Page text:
MINNEAPOLIS (WCCO) — In times of great sorrow, people often turn to a higher power for answers and to each other for support.

On Sunday, those were two of the reasons why Temple Israel was filled with a standing-room-only crowd, estimated around 2,000 strong, grieving the loss of 11 Jewish people killed in a place of worship not unlike this one.

“Though our prayers signaled it was Shabbat, the bullets of a white supremacist stole its shalom, its peace,” Rabbi Aaron Weininger said to the packed sanctuary.

A day earlier, a gunman committed a mass shooting at a synagogue in Pittsburgh. Eleven people were killed and several more hurt.

Across the Twin Cities Sunday, services were held at Jewish places of worship to show solidarity, including the Hillel at the University of Minnesota.

RELATED: 11 Dead, Several Others Shot At Pittsburgh Synagogue

Back at Temple Israel, Minneapolis police officers stood guard while staff searched people at the entrance, inspecting bags and having people open their coats to show their waistbands.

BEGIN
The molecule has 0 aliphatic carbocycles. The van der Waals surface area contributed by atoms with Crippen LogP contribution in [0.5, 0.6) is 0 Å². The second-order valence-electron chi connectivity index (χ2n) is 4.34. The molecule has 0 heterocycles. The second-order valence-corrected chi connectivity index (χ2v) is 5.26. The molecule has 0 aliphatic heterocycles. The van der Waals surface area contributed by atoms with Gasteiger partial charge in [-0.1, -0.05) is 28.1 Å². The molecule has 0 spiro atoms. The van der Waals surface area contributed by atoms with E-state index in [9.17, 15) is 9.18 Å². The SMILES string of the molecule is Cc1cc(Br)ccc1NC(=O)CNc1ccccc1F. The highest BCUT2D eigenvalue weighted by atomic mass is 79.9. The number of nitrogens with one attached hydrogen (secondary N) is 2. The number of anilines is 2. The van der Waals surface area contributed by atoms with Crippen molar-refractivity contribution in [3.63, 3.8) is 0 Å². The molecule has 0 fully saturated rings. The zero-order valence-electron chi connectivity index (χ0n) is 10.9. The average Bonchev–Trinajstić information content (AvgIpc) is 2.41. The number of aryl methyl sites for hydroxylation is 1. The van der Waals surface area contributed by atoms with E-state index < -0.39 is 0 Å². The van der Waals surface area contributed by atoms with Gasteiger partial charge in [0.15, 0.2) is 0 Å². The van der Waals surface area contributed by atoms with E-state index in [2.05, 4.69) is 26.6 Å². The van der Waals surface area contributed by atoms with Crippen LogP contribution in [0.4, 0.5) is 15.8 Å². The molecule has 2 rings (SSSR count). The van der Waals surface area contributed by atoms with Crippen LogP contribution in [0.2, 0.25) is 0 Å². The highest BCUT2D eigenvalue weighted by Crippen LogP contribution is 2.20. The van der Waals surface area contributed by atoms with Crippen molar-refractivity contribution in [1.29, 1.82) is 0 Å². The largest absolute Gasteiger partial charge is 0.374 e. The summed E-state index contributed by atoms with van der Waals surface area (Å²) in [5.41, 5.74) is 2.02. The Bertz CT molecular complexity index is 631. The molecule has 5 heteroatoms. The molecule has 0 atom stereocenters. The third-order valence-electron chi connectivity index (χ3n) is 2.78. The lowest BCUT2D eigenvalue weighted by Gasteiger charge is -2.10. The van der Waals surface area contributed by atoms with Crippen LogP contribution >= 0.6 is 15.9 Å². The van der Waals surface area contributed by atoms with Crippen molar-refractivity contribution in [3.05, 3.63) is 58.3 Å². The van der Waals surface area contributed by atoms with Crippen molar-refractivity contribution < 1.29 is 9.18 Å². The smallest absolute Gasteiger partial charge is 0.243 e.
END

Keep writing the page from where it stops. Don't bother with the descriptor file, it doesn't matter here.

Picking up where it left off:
Inside, rabbis used prayer and sermons to make sense of the tragedy in Pittsburgh, even joined by religious leaders of different faiths.

“I see all kinds of people here. They’re not Jewish, which I think marvelous,” said Mary Dworsky as she paused to collect herself. “It’s very emotional.”

Jeff Gram, a Presbyterian, brought his family.

“It was an honor to be present with (the Jewish community) as we all search answers of why tragedies like these continue to happen,” he said.

The names of each victim from the Pittsburgh shooting were read aloud, piercing reminders of what hate can lead people to do. But it was love and compassion that led people to Temple Israel Sunday afternoon.

“It reminds me that in the face of crisis we can come together and mobilize in community and when we’re there for one another, we can create the kind of world that right now is only imaginable,” Rabbi Weininger said.

If you’d like to help the families of the victims in Pittsburgh, GoFundMe has created a certified charity campaign.

Jeff Wagner